A joining safari is exactly what it sounds like; you join up with different groups and trips that are going to the same locations all over the Serengeti. These types of safaris sound great at first glance, especially as a solo traveler, because you will get to meet new people every day from all parts of the world. They are generally very cheap to operate, and can be put together relatively last minute as well. There are many good things about the joining safari, but let’s talk about some of the issues that you will want to know about before making this decision.
For those coming from countries where being on time is very important, remember that in Africa, time has a very different meaning. The people are wonderful, warm and welcoming, but this laid back attitude tends to bleed into business as well, and 9 AM can quickly become 11:30 AM! Now, for those of us that are ok to go with the flow, this sometimes can be a wonderful thing, but only if you are going in with the knowledge that this is possible.
To understand this fully, let’s talk about a good example. Say it is day 2 of your safari, and you are staying at a campground either in the park or just outside. Sometimes, you will have people joining your safari from the same site or town, so it is relatively easy for the guide to put people together and hit the road quickly. However, you may also be getting someone who is starting their 1st day from Moshi or Arusha, and this can be a 3 hour drive to the park. Typically, they will leave very early to meet, but on occasion they won’t get on the road until 8 AM, meaning that your 8 AM start just got pushed to 11 AM. Now, you will get to the park and get a good, solid game drive in the afternoon, but the long wait in the morning can absolutely ruin the day for some people, especially if they were not told this ahead of time.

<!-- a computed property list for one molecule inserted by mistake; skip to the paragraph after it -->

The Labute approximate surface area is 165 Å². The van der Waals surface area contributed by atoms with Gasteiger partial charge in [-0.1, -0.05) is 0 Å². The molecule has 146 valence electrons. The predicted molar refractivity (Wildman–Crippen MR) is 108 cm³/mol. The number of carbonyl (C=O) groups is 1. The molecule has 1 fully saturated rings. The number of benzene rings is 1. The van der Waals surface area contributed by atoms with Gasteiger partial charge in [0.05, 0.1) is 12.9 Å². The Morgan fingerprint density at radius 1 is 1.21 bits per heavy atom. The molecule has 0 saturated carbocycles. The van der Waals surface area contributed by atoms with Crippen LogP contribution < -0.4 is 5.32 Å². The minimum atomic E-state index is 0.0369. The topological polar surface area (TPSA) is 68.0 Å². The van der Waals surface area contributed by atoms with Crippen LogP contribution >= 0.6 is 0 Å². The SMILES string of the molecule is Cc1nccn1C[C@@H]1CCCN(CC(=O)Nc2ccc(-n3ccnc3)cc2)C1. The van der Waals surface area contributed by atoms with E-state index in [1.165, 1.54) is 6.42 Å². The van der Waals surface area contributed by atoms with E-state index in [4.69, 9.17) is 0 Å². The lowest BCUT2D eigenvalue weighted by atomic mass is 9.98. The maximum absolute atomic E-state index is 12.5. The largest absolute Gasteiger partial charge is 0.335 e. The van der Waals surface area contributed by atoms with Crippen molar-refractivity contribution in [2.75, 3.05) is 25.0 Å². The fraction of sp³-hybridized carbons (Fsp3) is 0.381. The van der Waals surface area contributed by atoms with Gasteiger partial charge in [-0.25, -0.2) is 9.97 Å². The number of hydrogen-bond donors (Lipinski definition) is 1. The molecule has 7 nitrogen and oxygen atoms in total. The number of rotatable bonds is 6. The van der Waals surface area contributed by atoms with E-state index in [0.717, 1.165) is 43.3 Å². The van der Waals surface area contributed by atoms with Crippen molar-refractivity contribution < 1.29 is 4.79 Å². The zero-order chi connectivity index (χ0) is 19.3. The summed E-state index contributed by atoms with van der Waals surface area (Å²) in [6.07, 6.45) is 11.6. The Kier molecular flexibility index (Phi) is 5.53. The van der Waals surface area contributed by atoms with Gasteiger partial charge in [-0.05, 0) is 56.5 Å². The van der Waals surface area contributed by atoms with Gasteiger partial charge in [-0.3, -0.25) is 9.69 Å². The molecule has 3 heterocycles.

With safari trips ranging from 2 to 6 days, you can expect people on all lengths of safari trips to be joined together, guides and vehicles being swapped, times changing drastically, and even different companies combining vehicles. This style of safari definitely keeps the cost down, but be very certain that you know exactly what you are getting into before you sign up.
Again, for those on a budget who want to see some fantastic wildlife and meet people from all over, this can be a good option. The best way to think of it is like public transportation; you will get there eventually, but the ride there is going to be a little bumpy! When comparing pricing anyone that offers solo travelers or couples safaris for under $200 a day is operating as a joining safari whether they indicate it or not. Most tour companies will tell you this if you ask but might omit this information if you don’t ask.
At Trekking Hero, our experience with the joining safari has run its course. Every safari that we offer is a private one. Private safaris mean that things run on time and that you will be with the same vehicle and guide the entire time. The itineraries are more flexible and you can get as many hours of game drives as you wish and spend your time watching the animals that most interest you. The extra cost will ensure a smooth trip for the entire experience.